It ensures safety, correctness and efficientcy. It makes sure we have the best work method and quality, with the least amount of waste at lowest cost.
In our free level 1 knowledge course we explain standardised work in terms of purpose, process and people.
How do you write standardised work?
A search on the internet can leave one confused over how to develop standardised work. It’s best to remember that we are trying to apply the thinking behind lean techniques to the situation at hand. Therefore, it’s useful to think about two dimensions. Firstly, the type of work you are trying to standardise. Secondly, the level at which you need to apply it.
Generically there are four types. These are repetitive, variable, long cycle time and business process standardised work. Each have their own documents and methods for implementing and managing them.
Repetitive standardised work is the most discussed. It is common to use three basic forms. Front-line supervisors use them to design processes. Team members use them to make improvements to their work. These are:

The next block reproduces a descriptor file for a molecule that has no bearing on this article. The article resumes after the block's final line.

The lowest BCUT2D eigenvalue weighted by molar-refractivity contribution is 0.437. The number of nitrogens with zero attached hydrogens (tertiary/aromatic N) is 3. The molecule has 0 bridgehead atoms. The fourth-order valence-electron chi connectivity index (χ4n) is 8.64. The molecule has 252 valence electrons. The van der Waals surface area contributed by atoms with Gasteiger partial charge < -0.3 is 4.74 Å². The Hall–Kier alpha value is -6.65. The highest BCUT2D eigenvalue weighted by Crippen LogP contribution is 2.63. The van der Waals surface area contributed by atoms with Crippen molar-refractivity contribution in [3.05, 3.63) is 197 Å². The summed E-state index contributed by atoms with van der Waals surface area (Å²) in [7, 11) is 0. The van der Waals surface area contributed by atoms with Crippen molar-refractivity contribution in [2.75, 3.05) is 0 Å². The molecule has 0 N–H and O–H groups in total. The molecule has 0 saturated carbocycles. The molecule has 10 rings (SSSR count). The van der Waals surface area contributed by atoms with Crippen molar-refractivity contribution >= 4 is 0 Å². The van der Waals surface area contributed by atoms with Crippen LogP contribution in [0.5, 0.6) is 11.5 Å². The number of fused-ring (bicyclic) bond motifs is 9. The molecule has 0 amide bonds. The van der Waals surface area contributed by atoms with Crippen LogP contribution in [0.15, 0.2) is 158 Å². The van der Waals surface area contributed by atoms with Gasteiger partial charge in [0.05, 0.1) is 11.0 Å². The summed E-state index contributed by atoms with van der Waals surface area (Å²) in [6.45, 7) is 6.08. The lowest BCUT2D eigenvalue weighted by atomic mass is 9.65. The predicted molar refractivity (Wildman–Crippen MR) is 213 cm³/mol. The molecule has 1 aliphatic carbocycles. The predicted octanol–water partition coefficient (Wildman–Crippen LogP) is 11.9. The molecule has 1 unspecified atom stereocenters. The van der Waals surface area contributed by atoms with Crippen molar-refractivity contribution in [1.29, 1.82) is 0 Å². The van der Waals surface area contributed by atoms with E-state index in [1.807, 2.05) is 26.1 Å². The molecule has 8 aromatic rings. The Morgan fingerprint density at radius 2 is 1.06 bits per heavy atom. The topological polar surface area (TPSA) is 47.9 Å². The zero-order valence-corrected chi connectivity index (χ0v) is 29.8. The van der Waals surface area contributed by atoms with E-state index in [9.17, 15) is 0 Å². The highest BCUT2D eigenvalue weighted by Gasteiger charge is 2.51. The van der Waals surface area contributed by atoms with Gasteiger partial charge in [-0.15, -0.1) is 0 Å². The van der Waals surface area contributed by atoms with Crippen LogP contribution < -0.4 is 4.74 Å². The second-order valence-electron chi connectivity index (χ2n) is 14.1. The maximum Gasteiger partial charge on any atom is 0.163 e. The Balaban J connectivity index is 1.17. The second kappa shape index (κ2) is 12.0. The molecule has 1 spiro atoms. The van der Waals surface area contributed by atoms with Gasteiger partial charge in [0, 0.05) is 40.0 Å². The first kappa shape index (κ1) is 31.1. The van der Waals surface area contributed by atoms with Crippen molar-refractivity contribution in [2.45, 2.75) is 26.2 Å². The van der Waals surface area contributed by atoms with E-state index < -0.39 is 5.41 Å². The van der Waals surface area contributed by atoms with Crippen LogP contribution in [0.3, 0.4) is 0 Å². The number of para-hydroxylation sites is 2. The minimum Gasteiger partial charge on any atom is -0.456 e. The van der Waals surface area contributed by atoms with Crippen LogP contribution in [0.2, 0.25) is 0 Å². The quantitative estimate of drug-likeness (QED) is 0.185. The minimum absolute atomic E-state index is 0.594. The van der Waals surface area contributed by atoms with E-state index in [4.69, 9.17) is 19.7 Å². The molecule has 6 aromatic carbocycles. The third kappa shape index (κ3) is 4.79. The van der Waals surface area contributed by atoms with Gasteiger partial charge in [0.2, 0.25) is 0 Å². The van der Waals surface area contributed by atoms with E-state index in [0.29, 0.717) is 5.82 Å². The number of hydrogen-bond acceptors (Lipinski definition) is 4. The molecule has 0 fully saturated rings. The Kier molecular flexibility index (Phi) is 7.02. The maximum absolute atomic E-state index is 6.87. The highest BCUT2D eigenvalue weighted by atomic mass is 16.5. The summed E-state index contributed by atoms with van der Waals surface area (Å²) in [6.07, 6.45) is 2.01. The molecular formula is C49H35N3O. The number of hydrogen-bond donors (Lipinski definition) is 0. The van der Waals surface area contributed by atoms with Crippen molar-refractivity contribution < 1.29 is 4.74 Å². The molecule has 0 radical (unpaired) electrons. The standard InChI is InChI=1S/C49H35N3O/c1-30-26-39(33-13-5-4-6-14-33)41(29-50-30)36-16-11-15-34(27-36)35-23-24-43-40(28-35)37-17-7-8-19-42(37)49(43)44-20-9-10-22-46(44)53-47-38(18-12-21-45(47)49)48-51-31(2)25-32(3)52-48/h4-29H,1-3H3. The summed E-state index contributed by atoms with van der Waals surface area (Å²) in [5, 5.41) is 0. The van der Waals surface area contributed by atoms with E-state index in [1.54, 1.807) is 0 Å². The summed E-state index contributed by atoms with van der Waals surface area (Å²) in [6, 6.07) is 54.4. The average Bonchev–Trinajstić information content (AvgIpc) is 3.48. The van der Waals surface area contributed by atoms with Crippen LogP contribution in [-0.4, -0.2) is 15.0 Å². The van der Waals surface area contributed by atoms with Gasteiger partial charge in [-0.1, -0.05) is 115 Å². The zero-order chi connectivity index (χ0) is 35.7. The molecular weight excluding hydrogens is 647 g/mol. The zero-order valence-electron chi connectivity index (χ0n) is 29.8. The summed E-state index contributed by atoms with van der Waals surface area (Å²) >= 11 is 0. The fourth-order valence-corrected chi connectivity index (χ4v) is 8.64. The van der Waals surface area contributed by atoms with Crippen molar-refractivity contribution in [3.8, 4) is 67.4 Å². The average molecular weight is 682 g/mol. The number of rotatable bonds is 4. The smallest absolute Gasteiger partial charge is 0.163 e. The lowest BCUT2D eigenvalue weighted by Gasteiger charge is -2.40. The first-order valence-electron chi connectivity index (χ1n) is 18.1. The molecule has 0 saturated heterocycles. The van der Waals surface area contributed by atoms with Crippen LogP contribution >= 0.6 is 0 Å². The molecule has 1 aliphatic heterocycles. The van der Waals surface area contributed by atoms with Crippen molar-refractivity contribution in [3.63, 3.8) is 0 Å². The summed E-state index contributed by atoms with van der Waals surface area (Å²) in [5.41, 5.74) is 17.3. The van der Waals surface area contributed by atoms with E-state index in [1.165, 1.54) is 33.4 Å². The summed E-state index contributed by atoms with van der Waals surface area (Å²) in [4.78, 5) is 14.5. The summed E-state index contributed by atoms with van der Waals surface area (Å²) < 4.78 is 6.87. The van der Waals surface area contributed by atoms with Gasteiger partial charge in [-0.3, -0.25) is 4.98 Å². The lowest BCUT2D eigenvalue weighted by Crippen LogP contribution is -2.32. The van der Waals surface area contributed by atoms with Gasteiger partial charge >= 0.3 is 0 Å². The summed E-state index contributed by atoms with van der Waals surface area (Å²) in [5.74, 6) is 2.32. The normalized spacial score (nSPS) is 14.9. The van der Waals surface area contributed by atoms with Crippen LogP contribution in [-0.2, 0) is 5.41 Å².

- The Process Capacity Sheet: To calculate the capacity of processes (usually machines) in a linked arrangement. This is done in order to confirm true capacity and to identify and eliminate bottlenecks standardised work.
- Standardised Work Combination Table: Shows the combination of manual work time, walk time and machine processing time for each team member.
- Standardised Work Chart: Shows operator movement and material location in relation to machines and the overall layout of the work area.
Each form is typically used in conjunction with a work standards sheet and a job instruction sheet. The work standards sheet summarises how to build a product in relation to the specifications for the product/service. An example would be how tight a bolt needed to be on an assembly. The job instruction sheet is to train team members. The document lists the major steps, key points and reasons why each step needs to be completed.